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Acoustics

The science of sound, including its production, propagation and effects The objective study of the physical behavior of sound in an enclosed space

Sound
A wave motion consisting of a series of condensations and rarefactions in an elastic medium produced by a vibrating body

Requirements to Produce Sound


1. Presence of vibrating body 2. Presence of transmitting medium 3. Presence of receiving medium

AUDIBLE FREQUENCY RANGE

Infrasonic/Subsonic
frequencies below the audible range

Ultrasonic/Supersonic
frequencies above the audible range

Audible Range: 20 Hz 20kHz

Physical Properties of Sound


1. Amplitude magnitude of the vibration (pressure, current, voltage) 2. Period time it takes to complete a vibration/cycle 3. Frequency number of vibrations / cycle per unit time

Physical Properties of Sound


4. Wavelength physical length of a vibration
5. Velocity of Propagation Vsound << VRF (344 m/sec << 3 x 108 m/sec)

Velocity of Sound
Solids

Where: E = Youngs Modulus of elasticity, dynes/cm3 d = density of the medium, g/cm3

Velocity of Sound
Liquids

Where: E = Bulks Modulus of elasticity, dynes/cm3 d = density of the medium, g/cm3

Velocity of Sound
Gases

Where: k = specific heat ratio = hsp/hsv hsp = specific heat at constant pressure hsv = specific heat at constant volume p = gas pressure, dynes/cm2 d = density, g/cm3

Velocity of Sounds
Dry Air/Air (for TC 20 0C)

Velocity of Sounds
Dry Air/Air (for TC 20 0C)

where: TK = temperature in Kelvin

Velocity of Sounds
Notes
Sounds travel more slowly in gases than in liquids, and more slowly in liquids than in solids. Sounds travels slower with an increased altitude (elevation if you are on solid earth), primarily as a result and humidity changes.

Possibilities when a Propagated Sound is Obstructed (3)

Possibilities when a Propagated Sound is Obstructed (3)


Sound is Reflected
Echo
Becomes apparent to the listener only when the distance from the source and the reflecting medium is great and the difference between the original and reflected sound is greater or equal to 1/17 of a second.

Flutter
Brought about by a series of reflections between two parallel surfaces resulting to prolongation of sound Creates listening fatigue

Interference
Reflection caused by two parallel surfaces, producing standing waves

Possibilities when a Propagated Sound is Obstructed


Sound is absorbed
Conversion of sound energy to heat energy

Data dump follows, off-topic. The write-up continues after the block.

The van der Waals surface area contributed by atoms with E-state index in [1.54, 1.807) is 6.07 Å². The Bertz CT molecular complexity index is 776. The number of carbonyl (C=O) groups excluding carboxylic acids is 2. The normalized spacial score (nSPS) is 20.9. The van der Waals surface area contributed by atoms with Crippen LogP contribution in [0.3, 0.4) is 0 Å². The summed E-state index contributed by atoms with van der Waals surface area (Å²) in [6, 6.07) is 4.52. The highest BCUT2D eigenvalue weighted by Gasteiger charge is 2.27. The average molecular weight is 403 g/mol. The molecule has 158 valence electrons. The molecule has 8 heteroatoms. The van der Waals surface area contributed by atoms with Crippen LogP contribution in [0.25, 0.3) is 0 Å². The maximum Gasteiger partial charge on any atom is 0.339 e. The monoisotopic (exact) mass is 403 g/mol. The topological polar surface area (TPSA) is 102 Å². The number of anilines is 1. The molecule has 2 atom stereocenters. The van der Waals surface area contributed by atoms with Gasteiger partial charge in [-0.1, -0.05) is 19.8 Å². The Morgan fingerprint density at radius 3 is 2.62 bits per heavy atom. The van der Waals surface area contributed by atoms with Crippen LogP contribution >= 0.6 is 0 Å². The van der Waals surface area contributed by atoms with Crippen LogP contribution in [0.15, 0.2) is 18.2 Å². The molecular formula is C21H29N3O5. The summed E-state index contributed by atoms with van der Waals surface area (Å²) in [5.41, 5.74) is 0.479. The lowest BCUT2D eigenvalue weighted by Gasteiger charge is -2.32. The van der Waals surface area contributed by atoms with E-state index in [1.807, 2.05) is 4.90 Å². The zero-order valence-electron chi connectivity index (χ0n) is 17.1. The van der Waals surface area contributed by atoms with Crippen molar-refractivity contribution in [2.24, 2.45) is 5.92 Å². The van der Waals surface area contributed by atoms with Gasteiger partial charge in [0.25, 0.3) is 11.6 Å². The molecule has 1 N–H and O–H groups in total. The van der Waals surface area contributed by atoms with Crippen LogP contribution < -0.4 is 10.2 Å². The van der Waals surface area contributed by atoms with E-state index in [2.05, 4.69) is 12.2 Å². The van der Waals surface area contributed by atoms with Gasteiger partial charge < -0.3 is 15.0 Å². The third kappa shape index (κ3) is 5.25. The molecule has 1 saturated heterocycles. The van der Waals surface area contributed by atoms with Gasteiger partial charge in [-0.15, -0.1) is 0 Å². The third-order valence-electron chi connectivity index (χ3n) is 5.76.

Onward transmission through obstruction

Physiological Characteristics of Wave Motion (3)


Pitch

Physiological Characteristics of Wave Motion (3)


Pitch
Number of cycles a wave goes through in a definite interval The higher the frequency, the higher the pitch
Mel unit of pitch 1000 mels pitch of 1000Hz tone at 40dB Octave pitch interval 2:1; frequency is twice the given tone

Physiological Characteristics of Wave Motion (3)


Tone
Timbre quality of sound
Pure Tone a sound composed of only one frequency in which the sound pressure varies sinusoidally with time. Musical Sound composed of the fundamental frequency and its harmonics

Physiological Characteristics of Wave Motion (3)


Loudness
Fluctuation of air pressure created by sound waves Observers auditory impression of the strength of a sound and is associated with the rate at which energy is transmitted to the ear. Depends on the amplitude of the sound Loudness Level measured by the sound level of a standard pure tone or specified frequency which is assessed by normal observers as being equally loud

PHON
Phon is the unit of loudness level when:
The standard pure tone is produced by a sensibly plane sinusoidal progressive sound wave coming from directly in front of the observer and having the frequency of 1kHz The sound pressure level in the free progressive wave is expressed in dB above 2 x 10-5 N/m2

SONE
Sone is the unit of loudness of an individual listener. Phon = 40 + 10 log2 sone

Sound Levels
Sound Pressure (P) and Sound Pressure Level (SPL)
Sound Pressure
The alternating component of the pressure at a particular point in a sound field Expressed in N/m2 or Pa

Sound Levels
Sound Pressure Level